JANE: I may be a sentimentalist, but that actually made me tear up.  It’s wonderful you found a piece of home away from home.  I suspect this is the very impulse that leads to so many colonial places being named “New” something – a desire to feel you’ve brought a bit of  home to your new home.

ALAN: And New Zealand is the perfect example of that. Zealand (or more accurately Zeeland) is an area of Holland and I assume that’s where the Dutch explorer Abel Tasman came from. He was  the first European to see New Zealand, though he didn’t land, he just sailed on by.

JANE: This question of  names and what they mean to those who live on the landscape  brings me to a change I’ve seen happening during the time I’ve lived in the Southwest – the reclaiming by indigenous peoples of the names they gave to their landscape.  It’s a complex topic, though,  so I’d like to save for next week.

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3 Responses to “TT: Indigenous Roots”

  1. John C Says:

    Even without curious transliteration, place names in the American south can also be strange. I grew up in a town called Lynchburg. For most folks from the States, this conjures up horrible images of racial violence. In fact, the town is named after a Quaker merchant who ran a ferry. (Quakers are a remarkably non-violent religious group directly involved in the abolition of slavery.)

    • janelindskold Says:

      I believe that Lynchburg periodically debates changing the name to “Lynch’s Ferry” for just the reasons you mention.

      It’s a pretty place and deserves a prettier name.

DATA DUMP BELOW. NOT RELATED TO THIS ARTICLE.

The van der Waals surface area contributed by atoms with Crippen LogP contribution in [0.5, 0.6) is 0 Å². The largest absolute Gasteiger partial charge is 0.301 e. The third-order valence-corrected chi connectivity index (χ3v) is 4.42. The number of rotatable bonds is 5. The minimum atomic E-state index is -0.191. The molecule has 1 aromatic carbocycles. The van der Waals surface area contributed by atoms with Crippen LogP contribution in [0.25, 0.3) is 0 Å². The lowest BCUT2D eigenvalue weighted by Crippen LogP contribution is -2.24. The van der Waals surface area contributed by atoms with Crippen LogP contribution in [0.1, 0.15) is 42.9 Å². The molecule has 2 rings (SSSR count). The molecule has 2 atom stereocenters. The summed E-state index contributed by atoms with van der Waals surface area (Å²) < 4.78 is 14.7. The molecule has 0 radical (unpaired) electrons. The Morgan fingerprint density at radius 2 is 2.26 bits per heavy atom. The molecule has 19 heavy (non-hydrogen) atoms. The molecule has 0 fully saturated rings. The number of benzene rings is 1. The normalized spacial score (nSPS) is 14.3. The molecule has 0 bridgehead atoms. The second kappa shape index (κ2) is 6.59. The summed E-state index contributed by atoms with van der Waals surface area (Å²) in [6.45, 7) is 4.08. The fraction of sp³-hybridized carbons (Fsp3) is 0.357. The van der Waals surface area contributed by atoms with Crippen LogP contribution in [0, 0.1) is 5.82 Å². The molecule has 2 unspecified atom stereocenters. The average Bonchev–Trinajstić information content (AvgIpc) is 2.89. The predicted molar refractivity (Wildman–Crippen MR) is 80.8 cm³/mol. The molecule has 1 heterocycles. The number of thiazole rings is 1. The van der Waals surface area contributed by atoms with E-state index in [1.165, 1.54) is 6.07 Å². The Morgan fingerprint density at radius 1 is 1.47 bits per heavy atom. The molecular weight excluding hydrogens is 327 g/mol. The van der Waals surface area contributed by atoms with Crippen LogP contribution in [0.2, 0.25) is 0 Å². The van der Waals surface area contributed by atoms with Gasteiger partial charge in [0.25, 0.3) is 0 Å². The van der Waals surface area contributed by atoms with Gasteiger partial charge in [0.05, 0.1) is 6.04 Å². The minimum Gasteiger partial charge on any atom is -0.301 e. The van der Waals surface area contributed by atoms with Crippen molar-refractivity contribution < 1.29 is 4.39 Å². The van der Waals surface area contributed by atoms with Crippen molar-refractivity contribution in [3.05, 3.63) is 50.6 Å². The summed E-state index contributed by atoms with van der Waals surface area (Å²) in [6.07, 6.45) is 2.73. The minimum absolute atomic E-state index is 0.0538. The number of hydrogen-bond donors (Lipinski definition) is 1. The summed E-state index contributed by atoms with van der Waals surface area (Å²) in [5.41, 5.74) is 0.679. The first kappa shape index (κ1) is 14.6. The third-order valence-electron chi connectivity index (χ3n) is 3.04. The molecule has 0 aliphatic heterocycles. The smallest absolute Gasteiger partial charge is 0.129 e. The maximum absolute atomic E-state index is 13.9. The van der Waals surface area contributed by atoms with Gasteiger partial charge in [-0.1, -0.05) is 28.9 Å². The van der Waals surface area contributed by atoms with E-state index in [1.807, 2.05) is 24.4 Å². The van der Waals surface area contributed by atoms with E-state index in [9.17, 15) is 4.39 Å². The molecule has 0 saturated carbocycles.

2. heteromeles Says:

    As I noted in a previous post, I’ve been reading a wonderful book on how Apaches relate to their places (Wisdom Sits in Places by Keith Basso). Their names are little sentences, highly descriptive, and linked to their history so tightly that they’ll refer to places in conversation as a shorthand for commentary on what someone did (in effect, saying that someone made a mistake like the one that proverbially happened at such-and-such a place).

    I’m forcibly drawn to contrast that with a housing development that’s going in next to us. The people who did the initial planning have a different name than the people who are building the homes, and the development had a different name in the planning stage than it does now. I’d thought there might be something illegal about the way they were going about it, but this constant name changing, coupled with lazy record-keeping by the city, makes it difficult to track through the reams of paperwork. What’s happening, most likely, is that the same group of people is working through a slew of corporations to make it harder to take legal action against them.

    It says something about our suburban culture, that such actions are seen as normal. Not good or desirable, but just the way things are done. It’s a culture of alienation, really. Our place names are deliberately kept as powerless as possible, chosen only for some momentary legal or marketing advantage. We “consumers” end up in a place where we don’t know our transient neighbors, and most of us have no relation to the land around us at all.

    It is very much the logic of an invading army, isn’t it? To bad we’re encouraged to live our lives this way. Heck, in our new-model cars, the GPS has a way of flagging where home is, so you don’t even need to learn the local streets. Just wait for the car to tell you where to drive, so you can stay distracted.